”Cloke’s gift is in unerringly choosing the perfect words to describe a feeling, sensation or moment… a lyrically transportive work.” –Cassandra Clare
”Lush and decadent yet precise, Bitter Language is a book to be devoured in greedy gulps.” –Holly Black
A confession: This reader has two degrees in English, but — generally — I don’t like poetry. (My former professors are disowning me right now.)
So why did I decide to reach out to Elka Cloke? Because it’s good to try new things, keep an open mind, etc. And I liked what I’d read of Elka Cloke’s work in Cassandra Clare’s newest book, Clockwork Angel. Plus, when I contacted Cloke, I asked her about her choice of topics.
The major themes of the collection are cities, rivers, mysticism, fairy tales and fantasy. Some poems are about supernatural themes (vampires, magic). I love to read fantasy and I love science fiction, so when I write poetry I often do so as a fan. I also love to travel and almost all of the poems which are named after specific places were written in that place.
Thames River was written on a ferry boat on the Thames and is also steampunk, which is a fun genre to write.
How can you not love that?
On to the collection: Most of the poems are on the short side, which is fine by me; it makes them more digestible. True to author Cassandra Clare’s statement above, they are “lyrically transportive.” Case in point: “In the Cathedral.” Here’s a particularly descriptive stanza:In gold we trust. They mock me with this chant, but I hear it coming from the churches, from the gilded cross, the silver candlesticks, and the velvet robes of painted angels. So why do I feel the presence here, in this house of fear? These walls were built by human hands. These hands were built by God.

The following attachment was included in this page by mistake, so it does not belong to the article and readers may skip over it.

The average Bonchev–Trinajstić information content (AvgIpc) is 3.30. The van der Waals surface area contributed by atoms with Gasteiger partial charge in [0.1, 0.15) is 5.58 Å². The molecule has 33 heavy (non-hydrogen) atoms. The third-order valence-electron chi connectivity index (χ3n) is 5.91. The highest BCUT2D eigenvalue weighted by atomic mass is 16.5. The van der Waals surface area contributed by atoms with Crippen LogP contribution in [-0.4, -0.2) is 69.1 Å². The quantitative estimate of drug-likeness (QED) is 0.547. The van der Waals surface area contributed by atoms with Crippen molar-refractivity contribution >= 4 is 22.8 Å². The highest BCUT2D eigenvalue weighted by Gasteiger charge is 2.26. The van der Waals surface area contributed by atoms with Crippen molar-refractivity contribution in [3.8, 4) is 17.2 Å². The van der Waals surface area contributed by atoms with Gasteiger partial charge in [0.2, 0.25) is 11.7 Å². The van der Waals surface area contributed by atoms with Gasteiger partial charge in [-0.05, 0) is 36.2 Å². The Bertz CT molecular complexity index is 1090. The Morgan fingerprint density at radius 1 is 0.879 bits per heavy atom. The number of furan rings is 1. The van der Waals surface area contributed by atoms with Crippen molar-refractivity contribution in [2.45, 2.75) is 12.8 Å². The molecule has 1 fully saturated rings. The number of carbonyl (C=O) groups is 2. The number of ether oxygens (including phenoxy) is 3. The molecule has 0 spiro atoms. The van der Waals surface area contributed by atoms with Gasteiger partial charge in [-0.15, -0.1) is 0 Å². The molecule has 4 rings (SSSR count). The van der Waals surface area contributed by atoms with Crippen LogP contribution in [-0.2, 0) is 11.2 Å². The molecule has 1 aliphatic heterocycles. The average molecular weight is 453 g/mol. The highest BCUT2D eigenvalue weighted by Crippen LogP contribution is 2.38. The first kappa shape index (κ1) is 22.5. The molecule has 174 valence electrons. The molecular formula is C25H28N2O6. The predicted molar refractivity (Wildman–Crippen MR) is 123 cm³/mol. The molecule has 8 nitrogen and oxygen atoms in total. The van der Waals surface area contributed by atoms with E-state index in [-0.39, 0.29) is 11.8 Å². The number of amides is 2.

While I don’t know which specific cathedral Cloke is referencing, I was instantly transported to Westminster Abbey in London, which I visited with my English class one summer. I could feel the chill coming off the stone, hear the whispers of tourists and see the high arches flying above our heads.
For those looking for something a bit more contemporary, “Initiate” won’t disappoint — fans of the undead can insert their favorite vampire.
My favorite, however, is a short poem called “Paper Leaves,” because it is simple, elegant and musical. Cloke said she wants her poems to be “understandable in the way that song lyrics are understandable”; readers will most definitely be able to imagine “Paper Leaves” as a love song to those lazy afternoons spent lost in a favorite book.
While sophisticated readers will find plenty of food for thought with references to Odysseus, Lilith, Andrew Marvell’s “To His Coy Mistress” and poet Li Po, relative novices will also appreciate the accessibility of the pieces. “Shadows” speaks to those fears we all have in the night, first as children and then as adults; “When I Write” could serve as the theme song for struggling writers; and “Cloister” cuts to the very heart of the struggle between good and evil.
I’m thinking I should revise my stance on poetry.
Bitter Language is available at most major book stores.